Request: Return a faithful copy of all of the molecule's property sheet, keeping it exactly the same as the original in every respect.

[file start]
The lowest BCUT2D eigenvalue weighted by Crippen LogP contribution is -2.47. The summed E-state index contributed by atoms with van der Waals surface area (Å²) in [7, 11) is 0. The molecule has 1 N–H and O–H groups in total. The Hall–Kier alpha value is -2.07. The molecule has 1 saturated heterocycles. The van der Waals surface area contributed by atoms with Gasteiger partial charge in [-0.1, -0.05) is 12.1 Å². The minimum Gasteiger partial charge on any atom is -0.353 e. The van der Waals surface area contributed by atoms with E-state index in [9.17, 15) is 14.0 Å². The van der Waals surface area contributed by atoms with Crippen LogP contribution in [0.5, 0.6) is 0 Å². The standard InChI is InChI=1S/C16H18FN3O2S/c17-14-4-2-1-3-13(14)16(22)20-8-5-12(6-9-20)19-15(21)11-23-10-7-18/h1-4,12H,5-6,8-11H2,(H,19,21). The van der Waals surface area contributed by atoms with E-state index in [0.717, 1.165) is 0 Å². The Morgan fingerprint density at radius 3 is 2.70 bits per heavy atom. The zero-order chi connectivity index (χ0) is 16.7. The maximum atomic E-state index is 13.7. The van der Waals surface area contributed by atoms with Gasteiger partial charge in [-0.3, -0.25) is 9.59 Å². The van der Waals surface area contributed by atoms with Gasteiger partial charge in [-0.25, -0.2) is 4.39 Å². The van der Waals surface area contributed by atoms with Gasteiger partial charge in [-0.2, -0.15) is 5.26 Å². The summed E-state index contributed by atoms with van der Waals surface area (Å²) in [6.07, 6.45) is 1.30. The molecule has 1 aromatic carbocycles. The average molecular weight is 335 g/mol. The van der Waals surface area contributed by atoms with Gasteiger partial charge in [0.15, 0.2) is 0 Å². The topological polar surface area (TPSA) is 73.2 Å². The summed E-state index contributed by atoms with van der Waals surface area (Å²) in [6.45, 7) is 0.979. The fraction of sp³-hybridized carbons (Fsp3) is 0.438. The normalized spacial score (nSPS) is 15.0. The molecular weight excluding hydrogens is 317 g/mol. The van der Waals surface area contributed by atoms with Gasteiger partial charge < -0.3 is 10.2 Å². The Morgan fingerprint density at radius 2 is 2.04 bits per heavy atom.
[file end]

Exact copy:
The lowest BCUT2D eigenvalue weighted by Crippen LogP contribution is -2.47. The summed E-state index contributed by atoms with van der Waals surface area (Å²) in [7, 11) is 0. The molecule has 1 N–H and O–H groups in total. The Hall–Kier alpha value is -2.07. The molecule has 1 saturated heterocycles. The van der Waals surface area contributed by atoms with Gasteiger partial charge in [-0.1, -0.05) is 12.1 Å². The minimum Gasteiger partial charge on any atom is -0.353 e. The van der Waals surface area contributed by atoms with E-state index in [9.17, 15) is 14.0 Å². The van der Waals surface area contributed by atoms with Crippen LogP contribution in [0.5, 0.6) is 0 Å². The standard InChI is InChI=1S/C16H18FN3O2S/c17-14-4-2-1-3-13(14)16(22)20-8-5-12(6-9-20)19-15(21)11-23-10-7-18/h1-4,12H,5-6,8-11H2,(H,19,21). The van der Waals surface area contributed by atoms with E-state index in [0.717, 1.165) is 0 Å². The Morgan fingerprint density at radius 3 is 2.70 bits per heavy atom. The zero-order chi connectivity index (χ0) is 16.7. The maximum atomic E-state index is 13.7. The van der Waals surface area contributed by atoms with Gasteiger partial charge in [-0.3, -0.25) is 9.59 Å². The van der Waals surface area contributed by atoms with Gasteiger partial charge in [-0.25, -0.2) is 4.39 Å². The van der Waals surface area contributed by atoms with Gasteiger partial charge in [-0.2, -0.15) is 5.26 Å². The summed E-state index contributed by atoms with van der Waals surface area (Å²) in [6.07, 6.45) is 1.30. The molecule has 1 aromatic carbocycles. The average molecular weight is 335 g/mol. The van der Waals surface area contributed by atoms with Gasteiger partial charge in [0.15, 0.2) is 0 Å². The topological polar surface area (TPSA) is 73.2 Å². The summed E-state index contributed by atoms with van der Waals surface area (Å²) in [6.45, 7) is 0.979. The fraction of sp³-hybridized carbons (Fsp3) is 0.438. The normalized spacial score (nSPS) is 15.0. The molecular weight excluding hydrogens is 317 g/mol. The van der Waals surface area contributed by atoms with Gasteiger partial charge < -0.3 is 10.2 Å². The Morgan fingerprint density at radius 2 is 2.04 bits per heavy atom.